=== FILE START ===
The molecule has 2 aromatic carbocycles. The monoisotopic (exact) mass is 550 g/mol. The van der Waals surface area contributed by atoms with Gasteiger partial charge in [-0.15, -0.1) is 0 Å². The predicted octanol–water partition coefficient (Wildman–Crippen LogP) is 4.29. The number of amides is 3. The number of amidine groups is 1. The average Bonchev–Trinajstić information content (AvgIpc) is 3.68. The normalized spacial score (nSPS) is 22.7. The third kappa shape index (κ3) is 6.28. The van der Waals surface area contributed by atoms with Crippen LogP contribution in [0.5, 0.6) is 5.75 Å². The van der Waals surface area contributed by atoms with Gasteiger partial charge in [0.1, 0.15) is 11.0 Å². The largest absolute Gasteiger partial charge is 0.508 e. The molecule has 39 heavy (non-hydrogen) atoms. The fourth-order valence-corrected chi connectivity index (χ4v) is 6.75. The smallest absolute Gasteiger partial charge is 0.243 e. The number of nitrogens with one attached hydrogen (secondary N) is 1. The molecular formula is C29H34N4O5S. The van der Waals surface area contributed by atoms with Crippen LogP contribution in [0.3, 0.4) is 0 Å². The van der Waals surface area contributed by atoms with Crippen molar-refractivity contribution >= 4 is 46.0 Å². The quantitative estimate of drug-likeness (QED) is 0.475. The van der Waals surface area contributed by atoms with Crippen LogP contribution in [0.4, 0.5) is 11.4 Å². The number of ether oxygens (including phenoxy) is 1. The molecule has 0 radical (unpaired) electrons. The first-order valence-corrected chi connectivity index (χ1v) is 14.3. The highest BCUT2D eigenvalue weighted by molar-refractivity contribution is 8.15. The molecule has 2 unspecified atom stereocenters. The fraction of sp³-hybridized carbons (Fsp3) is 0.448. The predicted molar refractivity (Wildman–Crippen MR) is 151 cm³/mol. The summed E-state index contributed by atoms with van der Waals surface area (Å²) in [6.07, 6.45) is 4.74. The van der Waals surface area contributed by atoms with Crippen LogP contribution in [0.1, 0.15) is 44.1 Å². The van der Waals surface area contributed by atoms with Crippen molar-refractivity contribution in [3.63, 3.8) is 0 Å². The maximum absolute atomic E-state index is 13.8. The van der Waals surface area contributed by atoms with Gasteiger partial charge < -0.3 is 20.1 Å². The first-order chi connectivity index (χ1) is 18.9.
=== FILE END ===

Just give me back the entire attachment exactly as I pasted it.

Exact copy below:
The molecule has 2 aromatic carbocycles. The monoisotopic (exact) mass is 550 g/mol. The van der Waals surface area contributed by atoms with Gasteiger partial charge in [-0.15, -0.1) is 0 Å². The predicted octanol–water partition coefficient (Wildman–Crippen LogP) is 4.29. The number of amides is 3. The number of amidine groups is 1. The average Bonchev–Trinajstić information content (AvgIpc) is 3.68. The normalized spacial score (nSPS) is 22.7. The third kappa shape index (κ3) is 6.28. The van der Waals surface area contributed by atoms with Crippen LogP contribution in [0.5, 0.6) is 5.75 Å². The van der Waals surface area contributed by atoms with Gasteiger partial charge in [0.1, 0.15) is 11.0 Å². The largest absolute Gasteiger partial charge is 0.508 e. The molecule has 39 heavy (non-hydrogen) atoms. The fourth-order valence-corrected chi connectivity index (χ4v) is 6.75. The smallest absolute Gasteiger partial charge is 0.243 e. The number of nitrogens with one attached hydrogen (secondary N) is 1. The molecular formula is C29H34N4O5S. The van der Waals surface area contributed by atoms with Crippen LogP contribution in [0.3, 0.4) is 0 Å². The van der Waals surface area contributed by atoms with Crippen molar-refractivity contribution >= 4 is 46.0 Å². The quantitative estimate of drug-likeness (QED) is 0.475. The van der Waals surface area contributed by atoms with Crippen LogP contribution in [0.4, 0.5) is 11.4 Å². The number of ether oxygens (including phenoxy) is 1. The molecule has 0 radical (unpaired) electrons. The first-order valence-corrected chi connectivity index (χ1v) is 14.3. The highest BCUT2D eigenvalue weighted by molar-refractivity contribution is 8.15. The molecule has 2 unspecified atom stereocenters. The fraction of sp³-hybridized carbons (Fsp3) is 0.448. The predicted molar refractivity (Wildman–Crippen MR) is 151 cm³/mol. The summed E-state index contributed by atoms with van der Waals surface area (Å²) in [6.07, 6.45) is 4.74. The van der Waals surface area contributed by atoms with Crippen LogP contribution in [0.1, 0.15) is 44.1 Å². The van der Waals surface area contributed by atoms with Crippen molar-refractivity contribution in [3.63, 3.8) is 0 Å². The maximum absolute atomic E-state index is 13.8. The van der Waals surface area contributed by atoms with Gasteiger partial charge < -0.3 is 20.1 Å². The first-order chi connectivity index (χ1) is 18.9.